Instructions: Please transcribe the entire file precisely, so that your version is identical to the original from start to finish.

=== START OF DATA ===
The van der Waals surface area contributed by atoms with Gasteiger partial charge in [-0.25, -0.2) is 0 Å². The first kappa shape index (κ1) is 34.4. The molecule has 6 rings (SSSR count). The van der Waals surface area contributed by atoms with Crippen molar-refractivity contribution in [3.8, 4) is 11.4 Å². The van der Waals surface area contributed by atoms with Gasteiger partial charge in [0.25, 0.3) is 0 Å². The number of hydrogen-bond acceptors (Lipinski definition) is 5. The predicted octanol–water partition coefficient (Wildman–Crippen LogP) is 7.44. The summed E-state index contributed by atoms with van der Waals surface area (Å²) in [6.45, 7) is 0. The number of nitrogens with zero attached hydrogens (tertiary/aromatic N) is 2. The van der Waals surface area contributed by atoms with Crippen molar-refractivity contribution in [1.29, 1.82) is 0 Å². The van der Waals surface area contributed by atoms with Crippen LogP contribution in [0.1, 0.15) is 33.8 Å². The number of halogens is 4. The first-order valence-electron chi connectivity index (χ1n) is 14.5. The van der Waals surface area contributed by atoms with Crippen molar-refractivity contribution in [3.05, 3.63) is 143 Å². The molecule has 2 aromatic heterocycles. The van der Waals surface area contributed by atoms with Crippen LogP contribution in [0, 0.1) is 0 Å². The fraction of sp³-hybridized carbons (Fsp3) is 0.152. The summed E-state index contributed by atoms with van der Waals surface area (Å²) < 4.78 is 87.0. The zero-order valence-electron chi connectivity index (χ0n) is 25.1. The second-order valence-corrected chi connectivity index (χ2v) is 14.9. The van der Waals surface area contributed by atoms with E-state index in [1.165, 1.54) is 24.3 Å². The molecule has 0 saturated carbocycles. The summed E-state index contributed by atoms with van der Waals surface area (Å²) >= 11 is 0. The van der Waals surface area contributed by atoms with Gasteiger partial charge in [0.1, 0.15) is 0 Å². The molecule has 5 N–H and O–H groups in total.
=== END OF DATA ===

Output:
The van der Waals surface area contributed by atoms with Gasteiger partial charge in [-0.25, -0.2) is 0 Å². The first kappa shape index (κ1) is 34.4. The molecule has 6 rings (SSSR count). The van der Waals surface area contributed by atoms with Crippen molar-refractivity contribution in [3.8, 4) is 11.4 Å². The van der Waals surface area contributed by atoms with Gasteiger partial charge in [0.25, 0.3) is 0 Å². The number of hydrogen-bond acceptors (Lipinski definition) is 5. The predicted octanol–water partition coefficient (Wildman–Crippen LogP) is 7.44. The summed E-state index contributed by atoms with van der Waals surface area (Å²) in [6.45, 7) is 0. The number of nitrogens with zero attached hydrogens (tertiary/aromatic N) is 2. The van der Waals surface area contributed by atoms with Crippen molar-refractivity contribution in [1.29, 1.82) is 0 Å². The van der Waals surface area contributed by atoms with Crippen LogP contribution in [0.1, 0.15) is 33.8 Å². The number of halogens is 4. The first-order valence-electron chi connectivity index (χ1n) is 14.5. The van der Waals surface area contributed by atoms with Crippen molar-refractivity contribution in [3.05, 3.63) is 143 Å². The molecule has 2 aromatic heterocycles. The van der Waals surface area contributed by atoms with Crippen LogP contribution in [0, 0.1) is 0 Å². The fraction of sp³-hybridized carbons (Fsp3) is 0.152. The summed E-state index contributed by atoms with van der Waals surface area (Å²) < 4.78 is 87.0. The zero-order valence-electron chi connectivity index (χ0n) is 25.1. The second-order valence-corrected chi connectivity index (χ2v) is 14.9. The van der Waals surface area contributed by atoms with E-state index in [1.165, 1.54) is 24.3 Å². The molecule has 0 saturated carbocycles. The summed E-state index contributed by atoms with van der Waals surface area (Å²) >= 11 is 0. The van der Waals surface area contributed by atoms with Gasteiger partial charge in [0.1, 0.15) is 0 Å². The molecule has 5 N–H and O–H groups in total.